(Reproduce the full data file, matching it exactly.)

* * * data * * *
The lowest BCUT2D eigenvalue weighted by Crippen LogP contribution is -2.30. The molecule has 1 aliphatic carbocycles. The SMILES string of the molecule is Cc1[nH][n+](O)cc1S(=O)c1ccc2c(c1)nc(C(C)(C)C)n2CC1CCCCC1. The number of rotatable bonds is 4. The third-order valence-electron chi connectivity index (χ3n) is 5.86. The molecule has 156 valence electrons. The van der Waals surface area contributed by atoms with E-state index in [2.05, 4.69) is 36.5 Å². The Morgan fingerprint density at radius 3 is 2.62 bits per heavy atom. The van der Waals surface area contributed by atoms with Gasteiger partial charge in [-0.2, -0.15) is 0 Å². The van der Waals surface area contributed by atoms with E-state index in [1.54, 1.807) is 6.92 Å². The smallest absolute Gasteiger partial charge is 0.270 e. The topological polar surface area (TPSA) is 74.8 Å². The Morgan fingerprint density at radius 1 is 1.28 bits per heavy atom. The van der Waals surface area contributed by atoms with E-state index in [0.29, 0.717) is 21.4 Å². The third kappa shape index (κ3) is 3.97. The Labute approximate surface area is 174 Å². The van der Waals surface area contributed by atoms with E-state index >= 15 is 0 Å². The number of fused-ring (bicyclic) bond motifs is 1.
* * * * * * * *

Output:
The lowest BCUT2D eigenvalue weighted by Crippen LogP contribution is -2.30. The molecule has 1 aliphatic carbocycles. The SMILES string of the molecule is Cc1[nH][n+](O)cc1S(=O)c1ccc2c(c1)nc(C(C)(C)C)n2CC1CCCCC1. The number of rotatable bonds is 4. The third-order valence-electron chi connectivity index (χ3n) is 5.86. The molecule has 156 valence electrons. The van der Waals surface area contributed by atoms with E-state index in [2.05, 4.69) is 36.5 Å². The Morgan fingerprint density at radius 3 is 2.62 bits per heavy atom. The van der Waals surface area contributed by atoms with Gasteiger partial charge in [-0.2, -0.15) is 0 Å². The van der Waals surface area contributed by atoms with E-state index in [1.54, 1.807) is 6.92 Å². The smallest absolute Gasteiger partial charge is 0.270 e. The topological polar surface area (TPSA) is 74.8 Å². The Morgan fingerprint density at radius 1 is 1.28 bits per heavy atom. The van der Waals surface area contributed by atoms with E-state index in [0.29, 0.717) is 21.4 Å². The third kappa shape index (κ3) is 3.97. The Labute approximate surface area is 174 Å². The van der Waals surface area contributed by atoms with E-state index >= 15 is 0 Å². The number of fused-ring (bicyclic) bond motifs is 1.